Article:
Glucagon-like peptide 1 and pancreatic polypeptide responses to feeding in normal weight and overweight children

Jefferson P. Lomenick, James R. White, Eric J. Smart, Jody L. Clasey, James W. Anderson

Research output: Contribution to journalArticlepeer-review

8 Scopus citations


Background: Glucagon-like peptide 1 (GLP-1) and pancreatic polypeptide (PP) are intestinal hormones that are involved in the post-prandial satiety response. We sought to assess meal-related changes in these hormones in young children and determine whether differences exist between normal weight (NW) and overweight (OW) children. Methods: Seven to 11 year-old healthy NW (n = 20) and OW (n = 12) volunteers were given a standardized breakfast and lunch following an overnight fast and had measurements of GLP-1 and PP over 9 hours. We characterized whether GLP-1 and PP changed from the pre-prandial to the post-prandial state and whether the serum levels corresponded to reported appetite. Results: GLP-1 did not increase after eating, did not decline prior to the next meal, and did not correspond to satiety ratings in either group. PP increased post-prandially in OW children after both breakfast and lunch, but in the NW group PP only increased after breakfast. PP levels did not decline in either group as the next meal approached. Conclusions: In our study of school-age children, feeding had little effect on GLP-1 secretion and a variable effect on serum PP levels. Observed differences in the GLP-1 and PP responses between the NW and OW groups do not suggest there is an intrinsic abnormality in their secretion that causes weight gain.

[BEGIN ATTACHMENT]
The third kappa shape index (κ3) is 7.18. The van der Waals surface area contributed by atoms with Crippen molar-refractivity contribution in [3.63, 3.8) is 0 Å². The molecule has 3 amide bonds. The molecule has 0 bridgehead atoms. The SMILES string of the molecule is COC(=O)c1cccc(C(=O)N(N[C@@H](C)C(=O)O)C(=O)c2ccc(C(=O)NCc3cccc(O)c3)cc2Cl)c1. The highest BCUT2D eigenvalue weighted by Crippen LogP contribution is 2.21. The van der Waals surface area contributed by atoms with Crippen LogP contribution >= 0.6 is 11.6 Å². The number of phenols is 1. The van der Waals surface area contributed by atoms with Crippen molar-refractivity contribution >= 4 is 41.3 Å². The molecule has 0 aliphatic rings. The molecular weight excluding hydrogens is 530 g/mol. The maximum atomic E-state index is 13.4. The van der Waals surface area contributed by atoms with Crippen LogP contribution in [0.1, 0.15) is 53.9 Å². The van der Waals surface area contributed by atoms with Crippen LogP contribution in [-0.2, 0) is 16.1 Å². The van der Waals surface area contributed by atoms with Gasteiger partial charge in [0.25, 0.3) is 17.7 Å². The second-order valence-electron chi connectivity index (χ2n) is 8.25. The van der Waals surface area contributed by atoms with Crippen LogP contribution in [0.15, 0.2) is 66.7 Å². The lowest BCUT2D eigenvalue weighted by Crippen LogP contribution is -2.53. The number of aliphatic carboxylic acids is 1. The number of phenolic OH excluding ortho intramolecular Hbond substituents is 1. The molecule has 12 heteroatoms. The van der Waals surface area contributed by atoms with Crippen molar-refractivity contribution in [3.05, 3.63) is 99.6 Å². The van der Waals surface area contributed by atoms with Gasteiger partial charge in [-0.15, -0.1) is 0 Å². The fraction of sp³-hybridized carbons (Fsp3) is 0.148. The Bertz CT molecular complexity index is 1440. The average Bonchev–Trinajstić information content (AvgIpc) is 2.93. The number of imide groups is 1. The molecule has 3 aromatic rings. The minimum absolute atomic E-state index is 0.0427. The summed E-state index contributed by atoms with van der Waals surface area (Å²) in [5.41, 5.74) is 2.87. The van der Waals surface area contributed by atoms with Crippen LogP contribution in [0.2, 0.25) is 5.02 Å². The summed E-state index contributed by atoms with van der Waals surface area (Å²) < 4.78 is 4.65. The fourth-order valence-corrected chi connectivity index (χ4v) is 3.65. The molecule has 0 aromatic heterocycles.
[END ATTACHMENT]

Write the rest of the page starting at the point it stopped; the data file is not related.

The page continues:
Original languageEnglish
Pages (from-to)493-500
Number of pages8
JournalJournal of Pediatric Endocrinology and Metabolism
Issue number6
StatePublished - Jun 2009

Bibliographical note

Funding Information:
The authors with to thank Dr. Richard Kryscio for statistical support. This investigation was supported by USPHS Grant #M01RR02602.


  • Appetite regulation
  • Child
  • Gastrointestinal hormone
  • Glucagon-like peptide 1
  • Pancreatic polypeptide

ASJC Scopus subject areas

  • Pediatrics, Perinatology, and Child Health
  • Endocrinology, Diabetes and Metabolism
  • Endocrinology


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